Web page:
Islam

Scholar Examines Muhammed, Islam

"When the prophet Muhammad died in 632, a tempest of political intrigue and deceit blew over Islam, transforming it forever. In this fast-paced and compelling tale, travel writer Rogerson (author of The Prophet Mohammad) conducts us on a fascinating journey back to seventh-century Medina and the various schemes that led to the division of Islam into Shia and Sunni factions."

Art Institute of Chicago offers Islamic ceramics exhibit

From March 31 until October 28, 2007, the Art Institute of Chicago will present Perpetual Glory: Medieval Islamic Ceramics from the Harvey B. Plotnick Collection, a collection of medieval Islamic ceramics dating from the 9th-15th centuries.

"Lost" Islamic kingdom discovered

A team of French archaeologists have discovered three towns in the Rift Valley of Ethiopia which they believe are part of the "lost" Islamic kingdom of Shoa. The Muslim stronghold was an important stop on the trade route from the 10th to the 16th centuries.

Spain's Alhambra palace subject of Freer Gallery lecture

On Saturday April 7, 2007, Oxford University scholar Jeremy Johns will present a lecture on the Alhambra, the "best preserved palace of the medieval Islamic world," in the Meyer Auditorium of the Freer Gallery in Washington, D.C.

Turkish Archaeologist Not Anti-Islam, Court Finds

Muazzez Ilmiye Cig's research into ancient Sumer led her to the conclusion that headscarves were worn in that culture's sexual rites. But when she made this claim in her book, the 92-year-old archaeologist found herself in court accused of insulting Muslim women.

Today in the Middle Ages: October 10, 732

Charles Martel's forces won the Battle of Tours fought on October 10, 732. Gibbon and other traditional historians credit his victory with saving Christian Europe from Muslim domination.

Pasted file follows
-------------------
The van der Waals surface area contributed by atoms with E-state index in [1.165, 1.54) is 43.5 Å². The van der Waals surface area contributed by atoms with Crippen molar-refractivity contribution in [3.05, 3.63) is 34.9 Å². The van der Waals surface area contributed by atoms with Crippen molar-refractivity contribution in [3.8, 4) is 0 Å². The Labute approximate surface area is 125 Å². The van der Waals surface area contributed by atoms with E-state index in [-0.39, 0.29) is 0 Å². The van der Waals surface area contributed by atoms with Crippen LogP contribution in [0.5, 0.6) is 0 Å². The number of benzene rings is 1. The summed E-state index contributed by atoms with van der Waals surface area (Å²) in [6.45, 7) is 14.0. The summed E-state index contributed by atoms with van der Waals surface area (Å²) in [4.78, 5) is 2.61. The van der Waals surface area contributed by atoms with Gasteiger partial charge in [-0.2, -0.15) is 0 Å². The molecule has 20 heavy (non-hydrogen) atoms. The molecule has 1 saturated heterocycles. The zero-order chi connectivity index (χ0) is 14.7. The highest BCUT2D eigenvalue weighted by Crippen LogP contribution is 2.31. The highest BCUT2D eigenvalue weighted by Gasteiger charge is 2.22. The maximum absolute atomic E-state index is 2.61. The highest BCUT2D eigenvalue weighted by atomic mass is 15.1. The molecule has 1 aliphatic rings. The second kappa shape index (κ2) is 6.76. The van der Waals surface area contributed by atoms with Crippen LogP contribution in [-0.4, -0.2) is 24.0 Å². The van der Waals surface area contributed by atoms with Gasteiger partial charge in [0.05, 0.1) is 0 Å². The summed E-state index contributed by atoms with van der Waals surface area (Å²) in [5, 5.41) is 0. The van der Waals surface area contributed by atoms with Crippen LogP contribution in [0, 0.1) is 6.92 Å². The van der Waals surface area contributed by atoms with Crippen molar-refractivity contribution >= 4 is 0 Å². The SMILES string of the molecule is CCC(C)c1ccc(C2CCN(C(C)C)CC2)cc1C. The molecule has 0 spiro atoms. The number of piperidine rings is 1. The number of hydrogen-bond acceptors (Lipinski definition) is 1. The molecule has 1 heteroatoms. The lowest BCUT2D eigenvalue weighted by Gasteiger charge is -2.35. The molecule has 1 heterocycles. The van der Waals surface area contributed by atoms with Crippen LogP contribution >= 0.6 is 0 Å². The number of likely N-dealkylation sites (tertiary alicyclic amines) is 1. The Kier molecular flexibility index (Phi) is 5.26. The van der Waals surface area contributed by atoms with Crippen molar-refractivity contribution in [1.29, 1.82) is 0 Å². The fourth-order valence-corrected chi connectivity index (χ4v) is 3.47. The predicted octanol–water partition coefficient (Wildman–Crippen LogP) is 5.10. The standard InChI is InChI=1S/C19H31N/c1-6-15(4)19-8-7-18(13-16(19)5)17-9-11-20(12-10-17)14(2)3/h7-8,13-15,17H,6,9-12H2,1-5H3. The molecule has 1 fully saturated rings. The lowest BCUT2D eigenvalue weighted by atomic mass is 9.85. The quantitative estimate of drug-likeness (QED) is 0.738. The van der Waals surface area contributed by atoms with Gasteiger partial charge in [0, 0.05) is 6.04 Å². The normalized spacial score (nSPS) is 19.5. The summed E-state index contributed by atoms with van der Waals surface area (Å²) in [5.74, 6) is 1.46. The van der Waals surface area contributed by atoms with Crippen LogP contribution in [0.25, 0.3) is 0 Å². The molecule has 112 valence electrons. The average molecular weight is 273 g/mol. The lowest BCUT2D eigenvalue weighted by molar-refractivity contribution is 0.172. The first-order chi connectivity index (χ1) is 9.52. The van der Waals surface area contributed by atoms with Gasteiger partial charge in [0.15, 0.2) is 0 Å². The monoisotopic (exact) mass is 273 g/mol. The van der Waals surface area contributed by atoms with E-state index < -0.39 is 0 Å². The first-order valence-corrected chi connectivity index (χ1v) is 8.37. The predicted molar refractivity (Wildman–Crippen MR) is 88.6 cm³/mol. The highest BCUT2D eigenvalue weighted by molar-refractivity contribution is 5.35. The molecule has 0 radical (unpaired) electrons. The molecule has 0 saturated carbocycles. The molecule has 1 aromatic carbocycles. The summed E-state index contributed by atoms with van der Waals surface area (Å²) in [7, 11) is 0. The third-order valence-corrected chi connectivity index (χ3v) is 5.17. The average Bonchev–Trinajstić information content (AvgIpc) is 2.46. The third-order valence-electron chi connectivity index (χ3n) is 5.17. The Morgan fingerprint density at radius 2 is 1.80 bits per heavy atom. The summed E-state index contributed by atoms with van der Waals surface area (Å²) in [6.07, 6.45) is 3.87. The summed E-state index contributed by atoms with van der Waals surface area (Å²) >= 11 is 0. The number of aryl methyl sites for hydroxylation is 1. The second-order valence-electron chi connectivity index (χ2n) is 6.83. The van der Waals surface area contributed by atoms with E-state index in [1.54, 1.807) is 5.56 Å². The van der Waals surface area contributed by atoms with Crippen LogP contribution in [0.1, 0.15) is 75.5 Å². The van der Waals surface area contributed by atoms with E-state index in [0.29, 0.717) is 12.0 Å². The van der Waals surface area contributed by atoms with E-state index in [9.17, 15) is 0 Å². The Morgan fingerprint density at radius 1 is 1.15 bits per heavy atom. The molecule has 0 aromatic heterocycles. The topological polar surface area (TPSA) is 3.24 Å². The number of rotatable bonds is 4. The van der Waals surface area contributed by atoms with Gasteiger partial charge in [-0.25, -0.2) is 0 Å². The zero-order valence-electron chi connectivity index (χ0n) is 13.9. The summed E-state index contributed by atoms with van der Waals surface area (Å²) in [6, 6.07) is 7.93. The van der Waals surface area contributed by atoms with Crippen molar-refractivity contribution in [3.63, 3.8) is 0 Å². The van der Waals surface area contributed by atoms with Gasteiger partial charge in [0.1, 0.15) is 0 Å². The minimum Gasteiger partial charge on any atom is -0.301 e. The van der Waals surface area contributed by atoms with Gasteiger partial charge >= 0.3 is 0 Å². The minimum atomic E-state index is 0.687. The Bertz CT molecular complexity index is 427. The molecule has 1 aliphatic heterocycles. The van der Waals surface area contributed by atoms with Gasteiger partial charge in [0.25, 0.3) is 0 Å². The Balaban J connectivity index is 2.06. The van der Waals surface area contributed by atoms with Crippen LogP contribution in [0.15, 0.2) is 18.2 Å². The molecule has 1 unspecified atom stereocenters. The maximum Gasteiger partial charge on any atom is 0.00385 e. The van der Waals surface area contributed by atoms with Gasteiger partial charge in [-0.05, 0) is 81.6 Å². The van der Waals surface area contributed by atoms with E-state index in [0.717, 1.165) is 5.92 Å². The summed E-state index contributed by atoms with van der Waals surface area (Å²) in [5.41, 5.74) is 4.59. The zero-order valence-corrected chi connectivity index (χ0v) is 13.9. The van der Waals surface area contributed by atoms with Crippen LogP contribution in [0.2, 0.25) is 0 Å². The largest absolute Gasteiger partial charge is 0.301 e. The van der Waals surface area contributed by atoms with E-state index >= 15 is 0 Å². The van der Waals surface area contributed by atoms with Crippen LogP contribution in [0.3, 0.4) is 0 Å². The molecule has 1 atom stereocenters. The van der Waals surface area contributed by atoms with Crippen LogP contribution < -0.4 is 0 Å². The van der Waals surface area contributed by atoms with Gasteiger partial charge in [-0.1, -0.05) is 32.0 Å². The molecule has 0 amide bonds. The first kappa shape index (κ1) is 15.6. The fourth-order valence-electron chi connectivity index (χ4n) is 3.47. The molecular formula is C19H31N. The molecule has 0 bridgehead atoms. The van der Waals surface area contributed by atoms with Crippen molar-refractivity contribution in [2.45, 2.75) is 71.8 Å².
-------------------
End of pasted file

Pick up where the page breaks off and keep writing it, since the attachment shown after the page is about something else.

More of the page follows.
Today in the Middle Ages: October 5, 610

In the process of deposing and replacing the Byzantine emperor Phocas, Heraclius attacked Constantinople with a fleet on October 5, 610 C.E.

Today in the Middle Ages: July 17, 1487

Ismail Shah, the ruler who converted Iran from Sunni to Shia Islam, was born on July 17, 1487.

Period Arabic Calligraphy at LOC

The Library of Congress has published a collection of 355 sheets of Arabic calligraphy from the 9th-19th centuries on its website. The site features digital reproductions of the manuscripts along with background material.

Today in the Middle Ages: June 14, 1325

On June 14, 1325, Ibn Batuta left his native Tangier on pilgrimage to Mecca. He was not to return for 29 years.

Today in the Middle Ages: May 28, 1291

On May 28, 1291, during the Siege of Acre, the temple of the Knights Templar was destroyed. With it went the crusading Knights' last foothold in the Holy Land.

Today in the Middle Ages: May 27, 1218

On May 27, 1218, the first ships of the Fifth Crusade reached Egypt.

Today in the Middle Ages: May 15, 756

On May 15, 756, Abd ar-Rahman was proclaimed Emir of Cordoba, beginning the three-century Umayyad dynasty of Moorish Spain.

Today in the Middle Ages: May 7, 558

On May 7, 558, the dome of the Hagia Sophia in Constantinople collapsed after an earthquake.

Ownership Dispute Stops Auction of Mosque Beams

Christie's withdrew from auction five wooden beams from Cordoba's Great Mosque after questions arose about who rightfully owned them.